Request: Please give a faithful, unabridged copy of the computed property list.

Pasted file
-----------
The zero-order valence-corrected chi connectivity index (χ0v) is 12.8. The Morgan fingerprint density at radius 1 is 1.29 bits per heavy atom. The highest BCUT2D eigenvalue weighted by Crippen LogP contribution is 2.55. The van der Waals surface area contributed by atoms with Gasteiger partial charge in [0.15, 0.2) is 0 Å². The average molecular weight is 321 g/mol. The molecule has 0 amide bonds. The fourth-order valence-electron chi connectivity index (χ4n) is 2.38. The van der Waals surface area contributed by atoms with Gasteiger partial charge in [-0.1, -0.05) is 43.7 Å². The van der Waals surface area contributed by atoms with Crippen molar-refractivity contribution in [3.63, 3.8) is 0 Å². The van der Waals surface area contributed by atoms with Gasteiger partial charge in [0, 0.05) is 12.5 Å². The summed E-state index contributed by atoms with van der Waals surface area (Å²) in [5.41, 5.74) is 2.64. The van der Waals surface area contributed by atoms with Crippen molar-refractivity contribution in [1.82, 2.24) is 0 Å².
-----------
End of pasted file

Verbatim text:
The zero-order valence-corrected chi connectivity index (χ0v) is 12.8. The Morgan fingerprint density at radius 1 is 1.29 bits per heavy atom. The highest BCUT2D eigenvalue weighted by Crippen LogP contribution is 2.55. The van der Waals surface area contributed by atoms with Gasteiger partial charge in [0.15, 0.2) is 0 Å². The average molecular weight is 321 g/mol. The molecule has 0 amide bonds. The fourth-order valence-electron chi connectivity index (χ4n) is 2.38. The van der Waals surface area contributed by atoms with Gasteiger partial charge in [-0.1, -0.05) is 43.7 Å². The van der Waals surface area contributed by atoms with Crippen molar-refractivity contribution in [3.63, 3.8) is 0 Å². The van der Waals surface area contributed by atoms with Gasteiger partial charge in [0, 0.05) is 12.5 Å². The summed E-state index contributed by atoms with van der Waals surface area (Å²) in [5.41, 5.74) is 2.64. The van der Waals surface area contributed by atoms with Crippen molar-refractivity contribution in [1.82, 2.24) is 0 Å².